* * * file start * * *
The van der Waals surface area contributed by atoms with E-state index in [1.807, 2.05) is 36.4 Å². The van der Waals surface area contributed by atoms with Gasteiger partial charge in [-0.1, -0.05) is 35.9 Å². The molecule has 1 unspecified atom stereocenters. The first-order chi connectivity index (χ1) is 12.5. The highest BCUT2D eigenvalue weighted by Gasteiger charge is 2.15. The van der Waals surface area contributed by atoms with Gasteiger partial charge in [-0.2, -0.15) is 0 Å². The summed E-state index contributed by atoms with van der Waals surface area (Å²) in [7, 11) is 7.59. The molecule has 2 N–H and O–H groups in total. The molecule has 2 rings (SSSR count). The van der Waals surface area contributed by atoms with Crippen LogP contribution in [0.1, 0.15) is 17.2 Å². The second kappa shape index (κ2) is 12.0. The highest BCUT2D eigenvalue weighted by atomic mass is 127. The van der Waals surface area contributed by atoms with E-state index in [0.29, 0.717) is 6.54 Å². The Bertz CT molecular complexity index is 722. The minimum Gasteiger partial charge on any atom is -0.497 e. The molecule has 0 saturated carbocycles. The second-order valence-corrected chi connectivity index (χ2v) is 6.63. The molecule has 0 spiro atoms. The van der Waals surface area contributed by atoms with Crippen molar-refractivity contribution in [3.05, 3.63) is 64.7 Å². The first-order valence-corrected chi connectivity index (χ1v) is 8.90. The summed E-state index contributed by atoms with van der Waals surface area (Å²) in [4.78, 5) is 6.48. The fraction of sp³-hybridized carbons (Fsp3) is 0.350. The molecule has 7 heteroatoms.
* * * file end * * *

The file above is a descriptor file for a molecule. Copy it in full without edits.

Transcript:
The van der Waals surface area contributed by atoms with E-state index in [1.807, 2.05) is 36.4 Å². The van der Waals surface area contributed by atoms with Gasteiger partial charge in [-0.1, -0.05) is 35.9 Å². The molecule has 1 unspecified atom stereocenters. The first-order chi connectivity index (χ1) is 12.5. The highest BCUT2D eigenvalue weighted by Gasteiger charge is 2.15. The van der Waals surface area contributed by atoms with Gasteiger partial charge in [-0.2, -0.15) is 0 Å². The summed E-state index contributed by atoms with van der Waals surface area (Å²) in [7, 11) is 7.59. The molecule has 2 N–H and O–H groups in total. The molecule has 2 rings (SSSR count). The van der Waals surface area contributed by atoms with Crippen LogP contribution in [0.1, 0.15) is 17.2 Å². The second kappa shape index (κ2) is 12.0. The highest BCUT2D eigenvalue weighted by atomic mass is 127. The van der Waals surface area contributed by atoms with E-state index in [0.29, 0.717) is 6.54 Å². The Bertz CT molecular complexity index is 722. The minimum Gasteiger partial charge on any atom is -0.497 e. The molecule has 0 saturated carbocycles. The second-order valence-corrected chi connectivity index (χ2v) is 6.63. The molecule has 0 spiro atoms. The van der Waals surface area contributed by atoms with Crippen molar-refractivity contribution in [3.05, 3.63) is 64.7 Å². The first-order valence-corrected chi connectivity index (χ1v) is 8.90. The summed E-state index contributed by atoms with van der Waals surface area (Å²) in [4.78, 5) is 6.48. The fraction of sp³-hybridized carbons (Fsp3) is 0.350. The molecule has 7 heteroatoms.